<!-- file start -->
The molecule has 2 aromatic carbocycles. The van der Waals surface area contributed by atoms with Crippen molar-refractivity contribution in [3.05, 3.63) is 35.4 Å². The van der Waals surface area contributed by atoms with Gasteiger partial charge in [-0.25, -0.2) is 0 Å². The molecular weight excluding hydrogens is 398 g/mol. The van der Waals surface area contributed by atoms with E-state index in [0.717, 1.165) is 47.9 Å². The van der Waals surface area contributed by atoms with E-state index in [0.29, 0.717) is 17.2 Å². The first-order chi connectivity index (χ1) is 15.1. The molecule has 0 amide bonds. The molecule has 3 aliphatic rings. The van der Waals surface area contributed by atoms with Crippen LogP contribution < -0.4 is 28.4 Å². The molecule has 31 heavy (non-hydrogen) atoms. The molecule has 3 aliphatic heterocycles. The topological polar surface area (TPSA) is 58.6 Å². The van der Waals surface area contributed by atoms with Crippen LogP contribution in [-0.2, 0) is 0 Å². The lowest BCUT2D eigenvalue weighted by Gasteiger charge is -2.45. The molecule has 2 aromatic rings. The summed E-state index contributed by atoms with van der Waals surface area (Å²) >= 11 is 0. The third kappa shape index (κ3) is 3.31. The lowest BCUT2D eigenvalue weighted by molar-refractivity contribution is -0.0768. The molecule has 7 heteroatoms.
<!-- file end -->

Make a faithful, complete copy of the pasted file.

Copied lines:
The molecule has 2 aromatic carbocycles. The van der Waals surface area contributed by atoms with Crippen molar-refractivity contribution in [3.05, 3.63) is 35.4 Å². The van der Waals surface area contributed by atoms with Gasteiger partial charge in [-0.25, -0.2) is 0 Å². The molecular weight excluding hydrogens is 398 g/mol. The van der Waals surface area contributed by atoms with E-state index in [0.717, 1.165) is 47.9 Å². The van der Waals surface area contributed by atoms with E-state index in [0.29, 0.717) is 17.2 Å². The first-order chi connectivity index (χ1) is 15.1. The molecule has 0 amide bonds. The molecule has 3 aliphatic rings. The van der Waals surface area contributed by atoms with Crippen LogP contribution < -0.4 is 28.4 Å². The molecule has 31 heavy (non-hydrogen) atoms. The molecule has 3 aliphatic heterocycles. The topological polar surface area (TPSA) is 58.6 Å². The van der Waals surface area contributed by atoms with Crippen LogP contribution in [-0.2, 0) is 0 Å². The lowest BCUT2D eigenvalue weighted by Gasteiger charge is -2.45. The molecule has 2 aromatic rings. The summed E-state index contributed by atoms with van der Waals surface area (Å²) >= 11 is 0. The third kappa shape index (κ3) is 3.31. The lowest BCUT2D eigenvalue weighted by molar-refractivity contribution is -0.0768. The molecule has 7 heteroatoms.